According to global ratings agency AM Best, the US property & casualty (P&C) segment reported its 17th consecutive year of favorable reserve development based on 2022 calendar year results, however, the $3.6 billion in favorable reserve development reported for last year was nearly one-third of the level reported in 2021.
The agency explains that the P&C industry’s carried reserves at year-end 2022 are redundant by $4.7 billion, or 0.5% of its reported surplus.
This amount includes $7.5 billion of asbestos & environmental (A&E) deficiency, as well as $18.1 billion of statutory discount, which is treated as a deficiency from the full value reserves.
Moreover, from a historical standpoint, the most recent accident year usually contributes the largest portion of total favorable runoff. But, during calendar year 2022, the largest contribution came from the 2020 accident year, the year that was most impacted by the COVID-19 pandemic, while a much smaller contribution came from the 2021 accident year.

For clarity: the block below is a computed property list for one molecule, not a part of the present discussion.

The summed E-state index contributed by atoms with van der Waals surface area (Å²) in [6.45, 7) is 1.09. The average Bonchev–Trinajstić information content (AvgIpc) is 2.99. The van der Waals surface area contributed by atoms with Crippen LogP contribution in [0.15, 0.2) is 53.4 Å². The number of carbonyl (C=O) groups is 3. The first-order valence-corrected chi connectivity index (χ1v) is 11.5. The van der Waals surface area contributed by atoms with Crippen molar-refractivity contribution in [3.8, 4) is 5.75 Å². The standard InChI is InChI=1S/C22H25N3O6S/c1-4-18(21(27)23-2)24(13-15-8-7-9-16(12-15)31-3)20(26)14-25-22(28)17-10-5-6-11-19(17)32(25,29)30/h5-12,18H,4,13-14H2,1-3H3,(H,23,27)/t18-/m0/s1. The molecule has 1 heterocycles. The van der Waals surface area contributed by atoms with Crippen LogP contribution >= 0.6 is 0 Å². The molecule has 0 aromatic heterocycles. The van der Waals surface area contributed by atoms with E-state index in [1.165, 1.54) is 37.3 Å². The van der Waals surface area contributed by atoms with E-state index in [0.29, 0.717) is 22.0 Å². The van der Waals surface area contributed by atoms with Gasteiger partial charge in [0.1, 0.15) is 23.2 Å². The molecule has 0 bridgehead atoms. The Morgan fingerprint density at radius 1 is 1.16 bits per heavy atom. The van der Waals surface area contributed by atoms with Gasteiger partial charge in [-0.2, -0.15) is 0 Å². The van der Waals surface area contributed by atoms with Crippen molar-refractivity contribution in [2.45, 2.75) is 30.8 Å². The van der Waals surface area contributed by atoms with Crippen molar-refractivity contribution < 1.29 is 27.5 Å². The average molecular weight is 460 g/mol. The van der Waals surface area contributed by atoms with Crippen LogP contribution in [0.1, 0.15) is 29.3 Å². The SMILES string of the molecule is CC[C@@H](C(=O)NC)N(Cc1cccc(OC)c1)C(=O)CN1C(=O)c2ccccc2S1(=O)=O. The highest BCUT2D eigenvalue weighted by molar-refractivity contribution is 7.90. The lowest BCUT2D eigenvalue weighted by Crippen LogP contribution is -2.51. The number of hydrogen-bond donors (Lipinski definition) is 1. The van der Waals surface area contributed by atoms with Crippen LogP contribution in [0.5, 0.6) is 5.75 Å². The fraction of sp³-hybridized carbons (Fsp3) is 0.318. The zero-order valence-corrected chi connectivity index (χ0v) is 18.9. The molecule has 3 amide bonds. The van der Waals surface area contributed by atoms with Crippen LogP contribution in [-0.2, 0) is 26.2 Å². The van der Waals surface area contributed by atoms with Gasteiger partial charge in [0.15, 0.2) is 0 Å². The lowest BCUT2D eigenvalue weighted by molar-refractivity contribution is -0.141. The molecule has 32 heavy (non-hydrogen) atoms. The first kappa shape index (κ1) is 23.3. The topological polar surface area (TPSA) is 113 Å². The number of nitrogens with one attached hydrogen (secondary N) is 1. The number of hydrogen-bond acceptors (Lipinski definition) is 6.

Best noted that after removing the effects of A&E and discounting, the agency estimates the industry’s core undiscounted reserves to be redundant by $30.3 billion at year-end 2022.
At the same time, overall industry reserves as of year-end 2022 are estimated to be $13.3 billion stronger than reserves reported as of year-end 2021.
Best also noted that the majority of reserve strengthening occurred in the other/products liability and personal auto liability lines, with reserves weakening in the workers’ compensation line. A&E reserves increased by $1.6 billion in 2022, while total core reserves, rose by $11.7 billion.
It also important to note, that reserve positions by line of business vary dramatically, ranging between $4.7 billion deficient in commercial auto liability to $11.5 billion redundant in the short-tailed lines, according to data from Best.
Further, it is very clear that the US P&C industry has faced a number of obstacles over the past several years, ranging from social unrest, social inflation, extreme climate-related events, cyber attacks, and an extended shutdown of the global economy due to the COVID-19 pandemic.
Best stated that insurers are currently dealing with not only the ongoing effects of these issues, but also new issues too such as supply chain shortages, higher-than-anticipated inflation and litigation funding.
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